Artificial Reproductive TechnologiesENCOUNTERING JESUS, WITNESSING WITH JOY

 

Fertility/Infertility Awareness/Assisted Reproductive Technologies (ART/IVF)

Public Information & Education

 

Pastoral Care

  • Gianna Center of the Gulf South — ProLife well-woman OB/GYN care including medical & surgical infertility treatment - medical & surgical, Creighton Model  Natural Family Planning
  • Hope Woman’s Clinic — Pro-life well-woman GYN care including medical infertiilty treatment, Creighton Model Natural Family Planning & Family of the Americas Natural Family Planning
  • Natural Family Planning methods in the Archdiocese that teach Fertility/Infertility Awareness

 

Prayer & Worship

  • Prayer for those struggling with Infertility:

    Mother of Christ, you were graced by God with the privilege of bearing our Divine Savior. You experienced the joys and challenges of being a parent. Your life was blessed with seeing Jesus grow from infancy and childhood, into his adult years of teaching a ministry. With St. Joseph, you created a home for your family to love and share together.  Please intercede before the God of all life, that those struggling with infertility may conceive a baby and raise healthy children, with whom they can share the Lord’s good gifts. May their children honor them and You by lives of virtue and caring for others. May their home be holy and their family be blessed with health, happiness and abiding love. And for those for whom conceiving a child is not possible may their love for each other be fruitful. Help them not to become bitter when they encounter others who devalue life. May those who cannot give birth to a child see other ways in which they can give life to others. We ask this through Jesus Christ our Lord. Amen. (sources: Nine Day Prayer to St. Gerard & Catholic Prayers)

 

Church Teaching on ARTs

From Donum Vitae (7, 8):

“A medical intervention respects the dignity of persons when it seeks to assist the conjugal act either in order to facilitate its performance or in order to enable it to achieve its objective once it has been normally performed"(56). On the other hand, it sometimes happens that a medical procedure technologically replaces the conjugal act in order to obtain a procreation which is neither its result nor its fruit. In this case the medical act is not, as it should be, at the service of conjugal union but rather appropriates to itself the procreative function and thus contradicts the dignity and the inalienable rights of the spouses and of the child to be born.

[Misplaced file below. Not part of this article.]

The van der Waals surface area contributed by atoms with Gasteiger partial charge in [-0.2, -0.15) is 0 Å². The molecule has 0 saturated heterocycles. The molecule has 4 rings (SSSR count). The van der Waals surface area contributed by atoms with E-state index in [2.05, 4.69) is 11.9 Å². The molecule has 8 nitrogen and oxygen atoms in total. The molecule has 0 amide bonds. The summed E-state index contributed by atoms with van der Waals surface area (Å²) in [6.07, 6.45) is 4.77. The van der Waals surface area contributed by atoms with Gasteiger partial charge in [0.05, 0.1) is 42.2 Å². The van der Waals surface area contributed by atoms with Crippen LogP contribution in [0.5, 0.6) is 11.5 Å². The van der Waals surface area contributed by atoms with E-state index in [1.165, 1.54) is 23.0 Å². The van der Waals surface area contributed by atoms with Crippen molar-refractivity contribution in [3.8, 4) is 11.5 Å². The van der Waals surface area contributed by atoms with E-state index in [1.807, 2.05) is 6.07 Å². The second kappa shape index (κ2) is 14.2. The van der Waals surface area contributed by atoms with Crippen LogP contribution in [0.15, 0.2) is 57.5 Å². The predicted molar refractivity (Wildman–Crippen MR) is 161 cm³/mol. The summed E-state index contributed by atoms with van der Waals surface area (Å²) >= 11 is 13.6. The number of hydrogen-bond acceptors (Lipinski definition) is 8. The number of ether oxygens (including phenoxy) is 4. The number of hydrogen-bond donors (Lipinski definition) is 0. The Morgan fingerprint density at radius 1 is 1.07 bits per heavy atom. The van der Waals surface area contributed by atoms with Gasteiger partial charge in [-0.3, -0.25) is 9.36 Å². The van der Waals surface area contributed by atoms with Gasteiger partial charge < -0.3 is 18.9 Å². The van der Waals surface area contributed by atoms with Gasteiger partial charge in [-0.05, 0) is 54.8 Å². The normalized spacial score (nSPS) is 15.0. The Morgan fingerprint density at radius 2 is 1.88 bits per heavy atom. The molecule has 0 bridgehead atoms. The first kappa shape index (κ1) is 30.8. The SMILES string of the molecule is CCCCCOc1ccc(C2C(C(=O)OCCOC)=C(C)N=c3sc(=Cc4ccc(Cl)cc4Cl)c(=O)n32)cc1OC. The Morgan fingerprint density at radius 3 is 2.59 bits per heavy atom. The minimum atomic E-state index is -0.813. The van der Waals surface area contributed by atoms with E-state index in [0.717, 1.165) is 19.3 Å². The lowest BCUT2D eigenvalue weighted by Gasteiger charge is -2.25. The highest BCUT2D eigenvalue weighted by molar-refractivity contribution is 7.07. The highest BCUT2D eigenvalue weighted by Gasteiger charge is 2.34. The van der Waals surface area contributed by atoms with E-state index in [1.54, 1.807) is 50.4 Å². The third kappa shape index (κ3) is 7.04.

The suffering of spouses who cannot have children or who are afraid of bringing a handicapped child into the world is a suffering that everyone must understand and properly evaluate.  On the part of the spouses, the desire for a child is natural: it expresses the vocation to fatherhood and motherhood inscribed in conjugal love. This desire can be even stronger if the couple is affected by sterility which appears incurable. Nevertheless, marriage does not confer upon the spouses the right to have a child, but only the right to perform those natural acts which are per se ordered to procreation.”

 

From Dignitas Personae (12, 18):

“In light of this principle, all techniques of heterologous artificial fertilization, as well as those techniques of homologous artificial fertilization which substitute for the conjugal act, are to be excluded. On the other hand, techniques which act as an aid to the conjugal act and its fertility are permitted

Cryopreservation is incompatible with the respect owed to human embryos; it presupposes their production in vitro; it exposes them to the serious risk of death or physical harm, since a high percentage does not survive the process of freezing and thawing; it deprives them at least temporarily of maternal reception and gestation; it places them in a situation in which they are susceptible to further offense and manipulation.

The majority of embryos that are not used remain “orphans”. Their parents do not ask for them and at times all trace of the parents is lost. This is why there are thousands upon thousands of frozen embryos in almost all countries where in vitro fertilization takes place.